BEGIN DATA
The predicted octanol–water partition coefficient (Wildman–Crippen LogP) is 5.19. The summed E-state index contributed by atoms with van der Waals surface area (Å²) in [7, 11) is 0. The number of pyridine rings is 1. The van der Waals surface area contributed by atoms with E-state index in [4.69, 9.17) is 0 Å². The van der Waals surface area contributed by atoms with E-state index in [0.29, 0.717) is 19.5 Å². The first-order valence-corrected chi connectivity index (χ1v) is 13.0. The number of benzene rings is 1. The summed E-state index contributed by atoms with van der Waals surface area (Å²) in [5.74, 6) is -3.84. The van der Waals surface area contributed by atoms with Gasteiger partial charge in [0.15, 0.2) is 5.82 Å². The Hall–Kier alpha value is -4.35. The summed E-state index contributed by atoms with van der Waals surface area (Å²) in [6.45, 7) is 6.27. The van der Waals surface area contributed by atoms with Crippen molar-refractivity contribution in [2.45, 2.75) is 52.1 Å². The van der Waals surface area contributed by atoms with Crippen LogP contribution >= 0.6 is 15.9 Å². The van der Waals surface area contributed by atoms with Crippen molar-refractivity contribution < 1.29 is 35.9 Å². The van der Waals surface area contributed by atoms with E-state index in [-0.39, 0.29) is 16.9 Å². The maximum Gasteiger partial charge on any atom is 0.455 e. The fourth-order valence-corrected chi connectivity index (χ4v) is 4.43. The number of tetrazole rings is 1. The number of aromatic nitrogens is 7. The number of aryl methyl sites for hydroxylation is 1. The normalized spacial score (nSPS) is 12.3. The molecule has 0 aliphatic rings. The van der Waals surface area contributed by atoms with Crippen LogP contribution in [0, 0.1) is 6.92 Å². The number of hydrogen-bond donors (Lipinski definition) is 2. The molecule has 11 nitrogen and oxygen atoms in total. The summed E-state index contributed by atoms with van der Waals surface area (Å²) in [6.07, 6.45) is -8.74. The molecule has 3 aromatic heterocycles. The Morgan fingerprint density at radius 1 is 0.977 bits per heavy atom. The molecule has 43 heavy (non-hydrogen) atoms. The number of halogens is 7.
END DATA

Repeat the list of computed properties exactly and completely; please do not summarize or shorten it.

The predicted octanol–water partition coefficient (Wildman–Crippen LogP) is 5.19. The summed E-state index contributed by atoms with van der Waals surface area (Å²) in [7, 11) is 0. The number of pyridine rings is 1. The van der Waals surface area contributed by atoms with E-state index in [4.69, 9.17) is 0 Å². The van der Waals surface area contributed by atoms with E-state index in [0.29, 0.717) is 19.5 Å². The first-order valence-corrected chi connectivity index (χ1v) is 13.0. The number of benzene rings is 1. The summed E-state index contributed by atoms with van der Waals surface area (Å²) in [5.74, 6) is -3.84. The van der Waals surface area contributed by atoms with Gasteiger partial charge in [0.15, 0.2) is 5.82 Å². The Hall–Kier alpha value is -4.35. The summed E-state index contributed by atoms with van der Waals surface area (Å²) in [6.45, 7) is 6.27. The van der Waals surface area contributed by atoms with Crippen molar-refractivity contribution in [2.45, 2.75) is 52.1 Å². The van der Waals surface area contributed by atoms with Crippen LogP contribution >= 0.6 is 15.9 Å². The van der Waals surface area contributed by atoms with Crippen molar-refractivity contribution < 1.29 is 35.9 Å². The van der Waals surface area contributed by atoms with E-state index in [-0.39, 0.29) is 16.9 Å². The maximum Gasteiger partial charge on any atom is 0.455 e. The fourth-order valence-corrected chi connectivity index (χ4v) is 4.43. The number of tetrazole rings is 1. The number of aromatic nitrogens is 7. The number of aryl methyl sites for hydroxylation is 1. The normalized spacial score (nSPS) is 12.3. The molecule has 0 aliphatic rings. The van der Waals surface area contributed by atoms with Crippen LogP contribution in [0, 0.1) is 6.92 Å². The number of hydrogen-bond donors (Lipinski definition) is 2. The molecule has 11 nitrogen and oxygen atoms in total. The summed E-state index contributed by atoms with van der Waals surface area (Å²) in [6.07, 6.45) is -8.74. The molecule has 3 aromatic heterocycles. The Morgan fingerprint density at radius 1 is 0.977 bits per heavy atom. The molecule has 43 heavy (non-hydrogen) atoms. The number of halogens is 7.